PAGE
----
Tip No.1 Full-bodied wines with lots of alcohol and a coating mouthfeel come from sunny vineyards. White wines can have tropical fruit aromas of mango and lychee, and red wines can bring forward aromas of jammy red or black fruit.
Vineyards with the right sun exposure are incredibly valued in the winemaking industry because grapes are not as easy to ripen as you might think.
The sun not only makes for warm, full-bodied wines; in winemaking, everything comes at a cost.
Too much sun makes grapes lose some of their mouthwatering acidity. Not enough sun brings forward herbal and mineral aromas.
Tip No.2 Acidic, crisp wines with herbal aromas come from chilly places where there’s not a lot of sun. White wines can bring forward aromas of citrus fruit and green apples. Red wines can offer aromas of tart red and black fruit, like cranberries or sour cherries.
Grapes Are Picky
Now that we know that the warmth of the sun plays a vital role in the aromas and textures that we can find in wine let’s talk about the grapes. You can't deny this part as well if you want to master how to taste wine like a pro.
Like people, grapes prefer living in one climate or another. You can’t just plant any wine grape you like anywhere on the planet.
Some grapes that enjoy cold climates include Albariño, Pinot Grigio and Sauvignon Blanc for whites, and Pinot Noir for reds.
Warm climates are better suited for red grapes because you need a lot of warmth to ripen Cabernet Sauvignon, Syrah, or Tannat, to mention a few.
Tip No.3 If you like bold and fruit-forward wines, source them from warm climate wine regions like Napa, Mendoza, Spain or Southern Italy, all warm climates. If you enjoy elegant, acidic wines, find them in cold climates like Coastal California, Northern Italy, or France.
We taste wines with our eyes, nose, and palate. So, what does our senses can tell us about a bottle of wine?
We’ll cover the wine tasting process extensively in future posts, but if you want to understand how to taste wine like a pro, like Jedi Masters learning to use the force, you must first listen to the wine’s terroir.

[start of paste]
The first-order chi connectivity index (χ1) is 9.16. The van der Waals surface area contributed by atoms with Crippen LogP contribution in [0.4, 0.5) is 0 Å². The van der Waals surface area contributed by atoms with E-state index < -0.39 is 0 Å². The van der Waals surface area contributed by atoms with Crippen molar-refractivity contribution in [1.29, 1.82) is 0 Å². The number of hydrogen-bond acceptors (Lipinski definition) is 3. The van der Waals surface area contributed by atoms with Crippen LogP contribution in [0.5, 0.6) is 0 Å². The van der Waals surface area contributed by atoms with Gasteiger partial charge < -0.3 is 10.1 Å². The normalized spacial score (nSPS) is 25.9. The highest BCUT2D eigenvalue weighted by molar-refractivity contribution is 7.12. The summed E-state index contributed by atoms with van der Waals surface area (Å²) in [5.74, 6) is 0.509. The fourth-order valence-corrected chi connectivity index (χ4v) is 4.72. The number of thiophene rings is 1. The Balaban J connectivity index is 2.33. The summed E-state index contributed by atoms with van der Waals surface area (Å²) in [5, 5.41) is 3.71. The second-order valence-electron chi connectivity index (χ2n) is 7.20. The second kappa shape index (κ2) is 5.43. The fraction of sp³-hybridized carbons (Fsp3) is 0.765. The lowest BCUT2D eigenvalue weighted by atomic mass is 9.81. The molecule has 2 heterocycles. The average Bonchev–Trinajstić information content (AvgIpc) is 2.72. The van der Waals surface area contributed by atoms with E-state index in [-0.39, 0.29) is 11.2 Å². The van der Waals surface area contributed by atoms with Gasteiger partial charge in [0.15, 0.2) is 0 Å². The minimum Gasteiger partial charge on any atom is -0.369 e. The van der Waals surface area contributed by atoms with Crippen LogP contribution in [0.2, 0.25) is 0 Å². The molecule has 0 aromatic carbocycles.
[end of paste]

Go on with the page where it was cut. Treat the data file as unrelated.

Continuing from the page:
Here’s an exercise for you. Get yourself a bottle of Pinot Noir, a fresh climate grape, and a bottle of Cabernet or Tannat from a warm climate.
We’ve selected a few wines from Uruguay’s Bodega Garzón and here are our impressions about their 'terroir' or sense of place.
Bodega Garzon Single Vineyard Pinot Noir
This single-vineyard Pinot Noir grown in a cold exposure offers aromas of black cherries, and tart cranberries over an acidic, mouthwatering palate with a smooth, silken texture. The wine is nicely balanced with moderate alcohol by volume.
Bodega Garzon Single Vineyard Tannat, Maldonado, Uruguay
This Tannat from a warmer plot definitely shows ripe blackberry aromas and over a full-bodied palate and a thick, coating texture well rounded by alcoholic warmth.
Did you see what we did there?
Tip No.4 Don’t worry about the grape variety, the months of oak aging, the producer, or even the wine region just yet. Taste the alcoholic warmth, the refreshing acidity and the ripeness of the fruit aromas, because you’re tasting the sun rays and the climate; a great wine tasting starts by tasting the wine’s terroir.